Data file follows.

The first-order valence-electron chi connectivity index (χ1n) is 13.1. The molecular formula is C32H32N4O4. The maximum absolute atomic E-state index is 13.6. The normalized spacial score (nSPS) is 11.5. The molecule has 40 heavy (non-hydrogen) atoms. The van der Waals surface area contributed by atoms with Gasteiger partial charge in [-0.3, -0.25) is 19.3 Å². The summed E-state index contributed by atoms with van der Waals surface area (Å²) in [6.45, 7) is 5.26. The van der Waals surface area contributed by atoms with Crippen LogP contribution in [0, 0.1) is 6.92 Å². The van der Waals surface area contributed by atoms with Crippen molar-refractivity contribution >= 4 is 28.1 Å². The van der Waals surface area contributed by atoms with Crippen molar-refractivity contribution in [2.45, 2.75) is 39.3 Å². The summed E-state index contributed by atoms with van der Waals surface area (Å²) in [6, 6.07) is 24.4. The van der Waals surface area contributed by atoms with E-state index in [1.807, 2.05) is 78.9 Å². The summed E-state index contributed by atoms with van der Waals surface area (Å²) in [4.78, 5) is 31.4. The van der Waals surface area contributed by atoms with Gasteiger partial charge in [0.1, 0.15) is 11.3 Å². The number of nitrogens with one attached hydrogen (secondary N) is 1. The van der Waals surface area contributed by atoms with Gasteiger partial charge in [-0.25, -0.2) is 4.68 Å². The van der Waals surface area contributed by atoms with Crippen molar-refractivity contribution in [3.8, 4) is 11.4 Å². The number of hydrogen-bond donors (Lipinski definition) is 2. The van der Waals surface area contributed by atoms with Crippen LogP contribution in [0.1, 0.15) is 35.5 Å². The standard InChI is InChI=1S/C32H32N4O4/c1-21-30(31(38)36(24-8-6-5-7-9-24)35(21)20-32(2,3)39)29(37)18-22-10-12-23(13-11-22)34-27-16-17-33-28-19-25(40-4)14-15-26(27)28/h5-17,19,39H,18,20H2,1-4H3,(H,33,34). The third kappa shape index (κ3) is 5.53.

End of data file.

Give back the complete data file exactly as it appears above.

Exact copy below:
The first-order valence-electron chi connectivity index (χ1n) is 13.1. The molecular formula is C32H32N4O4. The maximum absolute atomic E-state index is 13.6. The normalized spacial score (nSPS) is 11.5. The molecule has 40 heavy (non-hydrogen) atoms. The van der Waals surface area contributed by atoms with Gasteiger partial charge in [-0.3, -0.25) is 19.3 Å². The summed E-state index contributed by atoms with van der Waals surface area (Å²) in [6.45, 7) is 5.26. The van der Waals surface area contributed by atoms with Crippen LogP contribution in [0, 0.1) is 6.92 Å². The van der Waals surface area contributed by atoms with Crippen molar-refractivity contribution >= 4 is 28.1 Å². The van der Waals surface area contributed by atoms with Crippen molar-refractivity contribution in [2.45, 2.75) is 39.3 Å². The summed E-state index contributed by atoms with van der Waals surface area (Å²) in [6, 6.07) is 24.4. The van der Waals surface area contributed by atoms with E-state index in [1.807, 2.05) is 78.9 Å². The summed E-state index contributed by atoms with van der Waals surface area (Å²) in [4.78, 5) is 31.4. The van der Waals surface area contributed by atoms with Gasteiger partial charge in [0.1, 0.15) is 11.3 Å². The number of nitrogens with one attached hydrogen (secondary N) is 1. The van der Waals surface area contributed by atoms with Gasteiger partial charge in [-0.25, -0.2) is 4.68 Å². The van der Waals surface area contributed by atoms with Crippen molar-refractivity contribution in [3.8, 4) is 11.4 Å². The number of hydrogen-bond donors (Lipinski definition) is 2. The van der Waals surface area contributed by atoms with Crippen LogP contribution in [0.1, 0.15) is 35.5 Å². The standard InChI is InChI=1S/C32H32N4O4/c1-21-30(31(38)36(24-8-6-5-7-9-24)35(21)20-32(2,3)39)29(37)18-22-10-12-23(13-11-22)34-27-16-17-33-28-19-25(40-4)14-15-26(27)28/h5-17,19,39H,18,20H2,1-4H3,(H,33,34). The third kappa shape index (κ3) is 5.53.